FAQ
In perl56delta.pod it says:

"When code in a destructor threw an exception, it went unnoticed
in earlier versions of Perl, unless someone happened to be
looking in $@ just after the point the destructor happened to
run. Such failures are now visible as warnings when warnings are
enabled."

However, it seems that this is only true if the exception thrown is a
string. If the destructor throws an object, even one with overloaded
stringification, then the error still goes unreported.

I can work around it by eval'ing the code within the destructor (being
careful to localize $@), catching the exception object and throwing the
error again after explicitly stringifying it, but I wondered if the
current behaviour is intentional or a bug? If it is by design then it at
least ought to be documented somewhere. (I didn't see any mention in the
current manpages of it being deliberate.)

The following code shows the problem: it does not print anything. If it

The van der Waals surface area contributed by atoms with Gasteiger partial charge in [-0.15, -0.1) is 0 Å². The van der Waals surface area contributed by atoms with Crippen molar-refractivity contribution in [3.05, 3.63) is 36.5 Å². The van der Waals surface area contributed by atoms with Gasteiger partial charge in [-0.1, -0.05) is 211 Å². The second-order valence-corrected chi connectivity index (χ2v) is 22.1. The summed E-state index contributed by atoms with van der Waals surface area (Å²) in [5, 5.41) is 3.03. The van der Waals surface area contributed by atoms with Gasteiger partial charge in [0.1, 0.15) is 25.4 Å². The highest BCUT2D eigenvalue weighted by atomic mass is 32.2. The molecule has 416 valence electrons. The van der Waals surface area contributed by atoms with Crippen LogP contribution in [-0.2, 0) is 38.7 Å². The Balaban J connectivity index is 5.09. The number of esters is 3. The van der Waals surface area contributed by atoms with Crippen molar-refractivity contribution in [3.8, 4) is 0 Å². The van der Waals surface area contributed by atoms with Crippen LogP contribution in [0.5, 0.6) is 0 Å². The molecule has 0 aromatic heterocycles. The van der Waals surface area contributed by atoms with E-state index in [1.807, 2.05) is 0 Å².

called die("BANG!\n") in the destructor then it would have printed that
error as a warning "(in cleanup) ...".

use strict;
use warnings;
package MyError;
use overload '""' => sub { "BANG!\n" };
sub new { return bless {}, shift; }
package Foo;
sub new { return bless {}, shift; }
sub DESTROY { die MyError->new(); }
package main;
my $foo = Foo->new();

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  • Zefram at May 13, 2011 at 9:17 am

    Steve Hay wrote:
    However, it seems that this is only true if the exception thrown is a
    string. If the destructor throws an object, even one with overloaded
    stringification, then the error still goes unreported.
    That's changing in 5.14.

    -zefram

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postedMay 13, '11 at 8:50a
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